Advanced Care Planning; What is it and why it is important? [4-23-18]

Advanced Care Planning; What is it and why it is important?

By Susan P. Bakalar, Esq. and Raymond A. Piccin, Esq.

Planning ahead for your future health care needs is one of the most important and caring things you can do for yourself and your loved ones. Informing your family members and health providers of the kind of care you want, before a serious illness or injury insures that your wishes can and will be honored, even when you can’t share them on your own.

What is advance care planning?

Advance care planning is a process of thinking about, discussing and communicating future medical choices should you experience a sudden illness or injury, or a chronic or life-limiting illness or an event which may severely impact or make it impossible for you to communicate your wishes on your own. It’s more than just the document you complete. Some things you can do as part of advance care planning include:

  • Learning more about your health care treatment options,
  • Clarify your health care goals,
  • Evaluate your options about what kind of care and treatment you do or do not want,
  • Decide who you want to appoint to speak on your behalf, if you are unable to make your own decisions or are not able to communicate your decisions,
  • Complete an advance care planning document and put your wishes in writing with as much detail as possible,
  • Communicate your wishes and share your document with family, friends, clergy, other advisers, physicians and other health care professionals.

What types of medical choices are considered during advance care planning?

One of the most important choices you can make is to identify the person you would want to speak on your behalf and make decisions for you if you are physically unable to do so. This person is known as your “surrogate.” You can decide if you do or do not want extraordinary measures to prolong your life, such as cardiopulmonary resuscitation (CPR), artificial ventilation (respirator), artificial nutrition and hydration (tube feeding and IV fluids) and other life prolonging measures. It is important to be aware that medical technology has advanced to the point where a person can be kept alive long after they have fallen into a coma and are unable to respond or to make decision on their own. There are numerous instances where an individual has become incapacitated or comatose and has been kept alive via artificial means and they languish in a coma for months to years leaving their family to have to make very difficult decisions in the absence of advanced care directives.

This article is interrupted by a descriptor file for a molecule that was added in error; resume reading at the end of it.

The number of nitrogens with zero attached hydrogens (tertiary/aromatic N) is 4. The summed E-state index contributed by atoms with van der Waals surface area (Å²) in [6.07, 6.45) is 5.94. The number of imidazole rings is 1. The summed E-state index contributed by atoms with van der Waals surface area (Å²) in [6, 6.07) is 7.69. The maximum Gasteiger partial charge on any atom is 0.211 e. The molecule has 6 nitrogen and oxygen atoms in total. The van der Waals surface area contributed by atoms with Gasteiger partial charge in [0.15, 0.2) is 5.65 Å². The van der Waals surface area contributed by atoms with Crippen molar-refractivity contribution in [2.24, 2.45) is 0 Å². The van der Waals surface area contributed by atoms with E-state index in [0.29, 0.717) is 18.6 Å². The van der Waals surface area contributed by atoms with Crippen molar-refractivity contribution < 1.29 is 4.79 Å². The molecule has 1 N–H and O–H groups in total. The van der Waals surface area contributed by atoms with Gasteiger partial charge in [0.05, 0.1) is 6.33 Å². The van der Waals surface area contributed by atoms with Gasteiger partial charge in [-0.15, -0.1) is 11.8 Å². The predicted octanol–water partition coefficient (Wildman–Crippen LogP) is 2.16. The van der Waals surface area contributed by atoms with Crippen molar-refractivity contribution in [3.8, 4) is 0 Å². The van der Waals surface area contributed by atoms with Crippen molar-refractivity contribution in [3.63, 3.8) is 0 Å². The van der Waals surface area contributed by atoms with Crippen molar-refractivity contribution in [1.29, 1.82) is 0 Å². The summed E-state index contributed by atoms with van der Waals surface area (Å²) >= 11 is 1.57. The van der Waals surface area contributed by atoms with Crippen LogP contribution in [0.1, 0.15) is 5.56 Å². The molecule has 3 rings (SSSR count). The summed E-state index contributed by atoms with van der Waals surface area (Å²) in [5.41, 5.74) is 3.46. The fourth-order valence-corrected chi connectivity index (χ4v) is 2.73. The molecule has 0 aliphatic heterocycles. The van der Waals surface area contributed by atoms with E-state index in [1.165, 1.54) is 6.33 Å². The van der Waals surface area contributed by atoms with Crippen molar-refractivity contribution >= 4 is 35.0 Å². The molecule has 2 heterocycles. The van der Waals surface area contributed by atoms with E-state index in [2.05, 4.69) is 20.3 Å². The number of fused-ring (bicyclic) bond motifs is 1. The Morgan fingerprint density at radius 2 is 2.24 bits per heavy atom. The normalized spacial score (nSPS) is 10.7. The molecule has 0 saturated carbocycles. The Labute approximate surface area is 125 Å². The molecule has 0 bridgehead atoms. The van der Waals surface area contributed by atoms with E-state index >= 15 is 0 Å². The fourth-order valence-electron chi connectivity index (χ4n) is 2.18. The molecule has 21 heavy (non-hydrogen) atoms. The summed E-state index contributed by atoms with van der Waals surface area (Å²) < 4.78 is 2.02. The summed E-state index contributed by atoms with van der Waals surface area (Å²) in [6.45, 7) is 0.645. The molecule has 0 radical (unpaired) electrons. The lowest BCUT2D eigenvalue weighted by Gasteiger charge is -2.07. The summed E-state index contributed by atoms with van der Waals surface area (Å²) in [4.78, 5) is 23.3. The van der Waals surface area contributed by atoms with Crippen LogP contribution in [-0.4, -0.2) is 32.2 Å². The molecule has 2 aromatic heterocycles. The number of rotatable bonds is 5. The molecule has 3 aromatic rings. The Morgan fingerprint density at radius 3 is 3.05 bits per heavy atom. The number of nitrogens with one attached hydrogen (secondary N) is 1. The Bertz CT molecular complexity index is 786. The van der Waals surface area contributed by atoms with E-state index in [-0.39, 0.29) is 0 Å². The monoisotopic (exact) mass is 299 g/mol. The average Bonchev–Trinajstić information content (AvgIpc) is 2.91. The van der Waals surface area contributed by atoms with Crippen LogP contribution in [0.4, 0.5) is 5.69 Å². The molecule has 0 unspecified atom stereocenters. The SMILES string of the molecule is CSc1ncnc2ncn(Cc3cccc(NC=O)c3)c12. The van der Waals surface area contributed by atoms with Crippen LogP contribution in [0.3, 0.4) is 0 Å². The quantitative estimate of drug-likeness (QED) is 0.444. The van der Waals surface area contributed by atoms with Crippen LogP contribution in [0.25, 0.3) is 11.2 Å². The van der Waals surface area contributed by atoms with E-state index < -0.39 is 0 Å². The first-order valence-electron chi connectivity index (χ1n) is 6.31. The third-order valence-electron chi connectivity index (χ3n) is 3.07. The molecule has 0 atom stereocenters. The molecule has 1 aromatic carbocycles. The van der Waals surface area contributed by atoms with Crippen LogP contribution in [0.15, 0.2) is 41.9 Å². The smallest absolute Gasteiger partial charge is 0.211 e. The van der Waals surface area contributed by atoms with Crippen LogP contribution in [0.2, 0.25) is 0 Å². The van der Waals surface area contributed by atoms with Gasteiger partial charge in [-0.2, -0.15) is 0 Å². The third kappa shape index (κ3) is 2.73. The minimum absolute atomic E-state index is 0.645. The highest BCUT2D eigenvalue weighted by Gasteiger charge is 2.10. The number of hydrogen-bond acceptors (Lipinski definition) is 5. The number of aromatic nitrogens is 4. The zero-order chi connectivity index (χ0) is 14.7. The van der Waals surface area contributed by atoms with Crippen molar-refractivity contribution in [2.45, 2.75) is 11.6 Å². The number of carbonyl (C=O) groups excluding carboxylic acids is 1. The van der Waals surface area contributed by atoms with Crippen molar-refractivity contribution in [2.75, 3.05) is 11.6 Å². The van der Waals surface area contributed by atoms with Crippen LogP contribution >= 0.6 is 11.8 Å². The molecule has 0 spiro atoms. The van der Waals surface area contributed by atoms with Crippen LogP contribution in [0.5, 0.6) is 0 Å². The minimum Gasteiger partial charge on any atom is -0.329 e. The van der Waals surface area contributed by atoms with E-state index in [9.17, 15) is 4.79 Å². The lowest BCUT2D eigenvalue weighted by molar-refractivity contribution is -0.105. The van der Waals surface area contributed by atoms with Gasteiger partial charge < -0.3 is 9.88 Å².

Who should I include in the advance care planning process?

People who participate in advance care planning may include the person chosen to be their healthcare surrogate, family members, other people important to you and your doctor(s). These people also should understand what is in your plan, when you make changes to your plan and what those changes are as well as recognize and accept the responsibility to ensure that your wishes are understood and followed in the event that you are unable to express your wishes or make decisions on your own.

Who should do advance care planning and have a plan?

All adults ages 18 and older should have these important conversations with loved ones and create a plan. It is most advantageous to do undertake planning when you are healthy, and well before medical procedures or other activities that may put your health at risk. In many instances, especially before medical procedures are undertaken, the facility in which the medical procedure will be performed may require that you provide them with certain documents such as you advanced care directive and if you do not have the documents already prepared, they may provide you with a very basic form to use which may or may not completely and accurate identify your specific desires.

If you have a loved one that you would like to make sure is protected, make sure they have the right type of estate plan and proper documents that will protect them.   If you’d like to discuss these matters we can offer you a complimentary consultation with our trusted estate planning attorneys to discuss your particular needs.

Bakalar & Associates, P.A.

12472 West Atlantic Blvd.

Coral Springs, FL 33071

(800) 495-4951